Despite the fact the river is as clean as it’s been in a long time and perfectly safe for recreational activity, it continues to be scorned by locals. This is something that the Human Access Project is hoping to change. Their mission is to transform Portland’s relationship with the Willamette. This is from their website:

The Willamette River is our home. We live on or near its banks and cross it every day. Yet, for generations we humans have mistreated, neglected, and scorned it. Well, the tide is turning. Together with others, the Human Access Project (HAP) is helping people “get into” this natural treasure – to enjoy it, preserve it, and cherish it for generations to come.  Join the Riverlution!

To help change public perspiration of the Willamette, HAP has initiated many events and projects, probably the best known of which is The Big Float. Now in its fifth year, The Big Float is a huge downtown beach party where thousands of people play in and float on the Willamette. This event has done wonders to sway public opinion.


Another thing HAP does is organize regular swims in the Willamette during the summer. The River Huggers Swim Team meets three times a week and with the support of safety kayakers swims under the Hawthorne Bridge, tags the other side and then swims back.

Since I broke my foot last month I’ve been swimming nearly everyday at this great outdoor pool at Grant High School. I hooked up with my old coach for some brushup lessons and dug out a training plan from three years ago. My swimming skills are still in the beginning stages, but I’m surprised how much I enjoy these after-work swimming sessions. Last week a woman in the next lane said to me, “This is so much better than happy hour!”  I couldn’t agree more. In fact, I’ve been having so much fun I decided to join the River Huggers for a swim of the Willamette.

It’s surprising how warm the river is in the morning and with so little rain this year there’s hardly any current at all. I was definitely nervous beforehand, but everyone on the team was really supportive, even the guy who said, “Yeah, we’ve hardly lost anyone to shark attacks this summer.” We all left our flip flops and towels at a dock on the east bank and at 7am unceremoniously hopped in the river and took off.


I had never swam in open water before, so it was a bit unnerving to not be able to touch or even see the bottom. In a pool, you’re in a narrow lane, so it’s easy to swim in a straight line, but here in the open water, I was zigging and zagging and would have to stop frequently to recorrect.

It was pretty cool to swim under the Hawthorne Bridge and look up through the grates at all the cars on their way to work. But at around the halfway point I started to panic, realizing there was still a long way to go. If you’re running and get tired, you can always take a break, but if you stop swimming, you to start to sink. Luckily I remembered some survival strokes from high school swim class and was able to recover enough to start free-styling again.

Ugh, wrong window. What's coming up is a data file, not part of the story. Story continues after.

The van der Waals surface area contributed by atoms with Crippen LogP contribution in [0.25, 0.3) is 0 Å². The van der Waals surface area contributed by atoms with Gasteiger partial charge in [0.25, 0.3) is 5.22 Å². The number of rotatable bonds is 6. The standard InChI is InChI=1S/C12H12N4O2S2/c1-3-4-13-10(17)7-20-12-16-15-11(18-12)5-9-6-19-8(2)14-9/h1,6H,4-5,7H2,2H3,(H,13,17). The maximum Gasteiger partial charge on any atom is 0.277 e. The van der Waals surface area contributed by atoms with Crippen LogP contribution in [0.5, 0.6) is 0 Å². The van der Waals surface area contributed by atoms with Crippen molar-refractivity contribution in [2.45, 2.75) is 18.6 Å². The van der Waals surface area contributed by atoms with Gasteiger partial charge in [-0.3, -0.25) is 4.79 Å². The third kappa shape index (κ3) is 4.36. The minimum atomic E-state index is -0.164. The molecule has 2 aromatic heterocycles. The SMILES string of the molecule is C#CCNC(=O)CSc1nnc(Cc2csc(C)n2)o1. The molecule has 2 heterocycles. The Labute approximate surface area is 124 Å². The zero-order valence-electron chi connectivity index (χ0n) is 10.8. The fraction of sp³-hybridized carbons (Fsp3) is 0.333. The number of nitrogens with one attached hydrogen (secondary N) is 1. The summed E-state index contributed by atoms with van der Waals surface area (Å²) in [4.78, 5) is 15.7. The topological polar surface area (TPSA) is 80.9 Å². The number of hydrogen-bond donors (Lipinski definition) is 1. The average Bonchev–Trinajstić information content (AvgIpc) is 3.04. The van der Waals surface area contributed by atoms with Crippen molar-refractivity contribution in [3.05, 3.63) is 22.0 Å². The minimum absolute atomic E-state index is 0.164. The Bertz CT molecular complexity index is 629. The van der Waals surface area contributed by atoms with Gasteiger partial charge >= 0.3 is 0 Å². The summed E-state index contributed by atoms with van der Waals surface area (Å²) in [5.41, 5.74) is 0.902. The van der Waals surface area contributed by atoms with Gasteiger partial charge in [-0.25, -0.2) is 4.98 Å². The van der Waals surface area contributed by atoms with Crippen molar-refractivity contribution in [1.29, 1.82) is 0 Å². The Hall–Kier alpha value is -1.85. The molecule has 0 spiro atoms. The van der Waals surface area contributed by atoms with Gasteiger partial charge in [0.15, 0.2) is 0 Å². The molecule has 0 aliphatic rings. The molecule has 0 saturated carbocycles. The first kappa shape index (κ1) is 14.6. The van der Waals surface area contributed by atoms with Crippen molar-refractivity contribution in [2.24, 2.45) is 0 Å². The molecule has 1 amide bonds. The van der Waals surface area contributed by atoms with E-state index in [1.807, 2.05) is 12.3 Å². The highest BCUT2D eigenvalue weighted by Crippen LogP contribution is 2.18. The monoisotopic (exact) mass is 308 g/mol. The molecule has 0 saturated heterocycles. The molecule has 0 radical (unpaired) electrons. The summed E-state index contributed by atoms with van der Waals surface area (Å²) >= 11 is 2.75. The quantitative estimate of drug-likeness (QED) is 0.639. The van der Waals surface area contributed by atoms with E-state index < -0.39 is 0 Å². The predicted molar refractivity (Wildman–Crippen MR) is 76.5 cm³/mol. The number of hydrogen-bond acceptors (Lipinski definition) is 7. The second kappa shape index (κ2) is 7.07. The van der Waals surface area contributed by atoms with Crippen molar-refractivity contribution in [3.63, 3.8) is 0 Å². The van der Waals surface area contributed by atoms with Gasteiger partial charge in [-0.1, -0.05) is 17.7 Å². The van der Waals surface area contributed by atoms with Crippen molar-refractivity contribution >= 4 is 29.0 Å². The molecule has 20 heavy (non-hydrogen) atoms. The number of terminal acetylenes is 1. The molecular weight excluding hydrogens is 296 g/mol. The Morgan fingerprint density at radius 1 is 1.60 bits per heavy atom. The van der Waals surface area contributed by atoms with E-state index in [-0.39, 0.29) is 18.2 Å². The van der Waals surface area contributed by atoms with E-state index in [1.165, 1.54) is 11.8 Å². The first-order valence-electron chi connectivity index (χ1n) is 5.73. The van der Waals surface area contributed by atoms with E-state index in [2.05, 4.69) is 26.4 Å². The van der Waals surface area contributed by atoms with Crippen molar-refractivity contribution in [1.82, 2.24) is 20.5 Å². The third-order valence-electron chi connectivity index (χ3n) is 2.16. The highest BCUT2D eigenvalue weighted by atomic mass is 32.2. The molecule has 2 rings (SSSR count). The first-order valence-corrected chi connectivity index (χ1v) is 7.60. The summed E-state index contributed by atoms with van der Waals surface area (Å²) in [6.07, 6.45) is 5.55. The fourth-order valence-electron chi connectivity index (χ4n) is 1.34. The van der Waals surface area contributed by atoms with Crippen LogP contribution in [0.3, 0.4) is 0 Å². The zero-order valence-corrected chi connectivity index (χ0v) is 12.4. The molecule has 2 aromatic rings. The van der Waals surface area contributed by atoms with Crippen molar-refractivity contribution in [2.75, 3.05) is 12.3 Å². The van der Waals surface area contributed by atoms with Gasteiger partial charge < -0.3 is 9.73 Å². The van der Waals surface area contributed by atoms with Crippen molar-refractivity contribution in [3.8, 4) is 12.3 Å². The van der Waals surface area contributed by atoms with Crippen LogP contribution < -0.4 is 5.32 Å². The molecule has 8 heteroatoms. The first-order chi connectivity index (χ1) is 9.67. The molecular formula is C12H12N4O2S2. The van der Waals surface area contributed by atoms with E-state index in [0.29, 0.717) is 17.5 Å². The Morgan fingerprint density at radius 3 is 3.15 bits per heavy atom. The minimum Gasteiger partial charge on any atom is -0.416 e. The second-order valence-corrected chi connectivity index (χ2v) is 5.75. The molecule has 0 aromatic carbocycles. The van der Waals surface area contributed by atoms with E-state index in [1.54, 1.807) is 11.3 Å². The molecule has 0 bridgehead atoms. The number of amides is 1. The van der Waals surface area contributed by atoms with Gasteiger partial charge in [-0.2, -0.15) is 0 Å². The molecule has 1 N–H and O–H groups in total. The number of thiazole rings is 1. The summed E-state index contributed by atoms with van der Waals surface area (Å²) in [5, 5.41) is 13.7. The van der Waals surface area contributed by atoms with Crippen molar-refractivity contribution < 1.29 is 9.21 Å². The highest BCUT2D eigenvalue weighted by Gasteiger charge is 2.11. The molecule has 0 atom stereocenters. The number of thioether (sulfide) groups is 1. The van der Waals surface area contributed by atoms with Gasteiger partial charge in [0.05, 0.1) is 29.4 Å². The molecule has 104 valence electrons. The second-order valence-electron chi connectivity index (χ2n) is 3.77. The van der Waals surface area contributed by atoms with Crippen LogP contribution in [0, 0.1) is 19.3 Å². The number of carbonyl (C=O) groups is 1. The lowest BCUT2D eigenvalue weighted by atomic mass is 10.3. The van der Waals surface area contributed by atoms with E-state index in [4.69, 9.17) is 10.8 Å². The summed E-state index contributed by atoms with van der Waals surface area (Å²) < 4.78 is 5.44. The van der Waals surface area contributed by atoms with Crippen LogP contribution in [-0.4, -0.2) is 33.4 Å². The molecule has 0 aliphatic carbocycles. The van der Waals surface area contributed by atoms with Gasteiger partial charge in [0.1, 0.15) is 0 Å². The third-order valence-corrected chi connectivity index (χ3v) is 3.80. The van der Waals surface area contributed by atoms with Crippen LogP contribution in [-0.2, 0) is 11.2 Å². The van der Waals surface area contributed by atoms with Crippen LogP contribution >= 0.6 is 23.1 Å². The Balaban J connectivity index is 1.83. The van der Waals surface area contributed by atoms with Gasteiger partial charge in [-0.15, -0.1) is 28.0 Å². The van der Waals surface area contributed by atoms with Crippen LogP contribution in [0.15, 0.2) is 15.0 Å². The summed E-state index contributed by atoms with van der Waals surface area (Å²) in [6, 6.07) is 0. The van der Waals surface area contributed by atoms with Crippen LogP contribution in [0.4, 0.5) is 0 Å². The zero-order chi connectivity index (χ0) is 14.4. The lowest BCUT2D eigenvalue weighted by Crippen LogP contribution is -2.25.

After about 20 minutes the whole group was already across, waiting for the new guy who was holding up the whole operation. I must have looked bad when I finally arrived because several of them asked if I was doing alright. It was a huge relief to finally be able to touch the bottom again, but I barely had a chance to catch my breath before they all took off again. I then looked at the safety kayaker, shook my head, and told him that I’d be making the return trip on foot. Though he didn’t say anything, I could tell he agreed with my decision.


Hundreds of cyclists commute across the Hawthorne Bridge every morning and many of them were surprised to see this waterlogged, half-naked, barefooted dude stumbling over the bridge. I must have looked like a homeless person who got drunk and fell in the river.

It was a bit embarrassing to do the walk of shame back to the other side, but then again, I was proud to have made it at least one way across the river. It’s only been four weeks since I started swimming again and this experience has motivated me to train even harder. One day I’ll do the full round trip of the Willamette and become a real River Hugger.

There a few things in life that are inevitable, death, taxes, and if you’re a runner, injuries. Though I’ve had my fair share, I’ve been pretty lucky in this department and haven’t had to deal with anything too debilitating…until now.


It had been a great year up until this point. My goal for 2015 was to focus on speed and technical trail running skills. To do this I opted for shorter trail races where I’d be forced to run at a faster pace to remain competitive.

Last year I only ran four races. Granted they were all long and hard, together totaling 212 race miles (that’s more than eight marathons!). And while it was fun to challenge myself at these longer distances, I missed running fast. Well, you know, fast-ish.